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Media bid farewell to Jules Verne

Last week, members of the international press visited the clean rooms at ESTEC, ESA's research and technology centre, in Noordwijk, the Netherlands, to view the Automated Transfer Vehicle (ATV) for the very last time in Europe. In mid-July the spaceship will leave for the launch site at Europe's Spaceport in Kourou, French Guiana.

The ATV is presented in two sections. The section containing rocket engines, flight electronics and the propellant is still surrounded with 10-metre high scaffolding. The journalists get their last glimpse of the thousands of wires, each painstakingly labelled and neatly concealed in the interior of the spacecraft.

Just beyond that stands the second section - the front of the spacecraft. The docking mechanism and laser cameras are covered for protection. The opposite end remains open. This is the carrier of the fluid cargo (air, oxygen, refuelling propellant and water) and the dry cargo (food, clothes, experiments and personal items for the astronauts) which is delivered to the International Space Station (ISS).

Once docked with the Space Station, this pressurised 'storage cupboard' will provide the astronauts with extra working space. After six months of dutiful service, this cupboard will be loaded with Station waste before the ATV is undocked for a destructive re-entry into the Earth's atmosphere.

As well as the two main spacecraft sections, the clean rooms are littered with hundreds of smaller items that are also heading for French Guiana. Outside there are more still. Transport crates containing parts, apparatus and special tools. Together it adds up to 400 tonnes of hardware, whilst the ATV itself weighs 'just' 11 tonnes when empty.


During its stay in the ESTEC Test Centre, the first ATV, named Jules Verne, was thoroughly put through its paces. These included testing in the electromagnetic chamber. There the spacecraft was assessed for electromagnetic interference. In layman's terms: to check that none of the electrical apparatus interfered with each other – like the windscreen wipers in an old car that cause static on the radio.

Once ATV was shown to be electrically sound, the spacecraft was moved to the acoustic chamber; here it was shown to be able to withstand the noise and vibrations of launch with the Ariane 5 rocket. And finally, a three-week test in the Large Space Simulator confirmed that all components will function properly in the vacuum and extreme temperatures of the space environment.


'We are very happy and proud that ATV is about to leave ESTEC', said Daniel Sacotte, ESA's Director of Human Spaceflight, Microgravity and Exploration. 'Today marks the end of a long test campaign and the start of the launch campaign. Once ATV is launched, Europe can start to fully utilise the International Space Station.'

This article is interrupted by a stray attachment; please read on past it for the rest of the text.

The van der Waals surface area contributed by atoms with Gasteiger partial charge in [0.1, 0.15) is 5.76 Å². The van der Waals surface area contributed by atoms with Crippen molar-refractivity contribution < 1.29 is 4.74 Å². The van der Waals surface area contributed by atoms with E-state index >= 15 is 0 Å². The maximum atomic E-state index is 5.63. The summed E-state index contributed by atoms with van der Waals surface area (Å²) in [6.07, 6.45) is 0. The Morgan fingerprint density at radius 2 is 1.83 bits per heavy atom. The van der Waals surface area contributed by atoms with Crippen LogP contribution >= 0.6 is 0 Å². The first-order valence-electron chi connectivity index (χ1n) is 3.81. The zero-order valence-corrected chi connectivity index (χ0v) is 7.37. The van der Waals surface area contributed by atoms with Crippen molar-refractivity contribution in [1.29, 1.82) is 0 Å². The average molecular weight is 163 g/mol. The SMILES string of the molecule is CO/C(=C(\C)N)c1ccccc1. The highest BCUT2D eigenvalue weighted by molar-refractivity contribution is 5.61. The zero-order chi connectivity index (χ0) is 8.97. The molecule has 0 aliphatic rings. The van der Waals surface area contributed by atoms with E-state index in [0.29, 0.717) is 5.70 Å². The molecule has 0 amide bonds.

Jules Verne is the first of five ATVs ESA plans to use to send cargo to the Station. The development, production and launch of the first vehicle have cost over 11 years around 1.3 billion Euros. Each of the following ATVs assembly and launch will cost just over 300 million Euros. In this way Europe will pay for utilisation of the ISS, which includes conducting scientific experiments and astronaut missions.

'ATV is much more that a spaceship', emphasises ATV Project Manager John Ellwood with justified pride. 'It is a cargo ship, a laboratory, a rocket and two spacecrafts all in one. The primary spacecraft performs all the nominal tasks and we have a completely independent back-up spacecraft which will take over if there is any question of safety.’

ATV will go down in history as the first spacecraft that automatically and safely docks with the ISS without a full manual override capability. 'If it goes to plan', explains Jean-François Clervoy, ESA astronaut and ATV project advisor, 'the crew on board ISS won't have to do much. They only have to transfer the cargo from ATV to the Station.' Of course the astronauts are trained to intervene if any potentially dangerous situation arises.

Launch campaign

In mid-July ATV leaves - along with all the items necessary for launch – by boat to French Guiana. There, the eighteen-week launch campaign will get underway. The two ATV sections will be bolted together. The solar arrays will be mounted, fuel tanks filled and many last checks performed to make sure the launch goes without a single hitch.

At the same time, ten simulations will take place between the various control centres involved in the mission. ESA's ATV Control Centre, in Toulouse, France, NASA's Johnson Space Centre, in Houston, the United States, and the Russian Control Centre, TsUP, in Moscow, will run through the mission from launch, through to docking and finally to re-entry, pinpointing any potential problems. Sacotte: 'The ATV campaign is highly complex and there is still a lot to be done. But if we are to launch at the start of next year, we will be fully prepared.'

Markus Bauer | alfa
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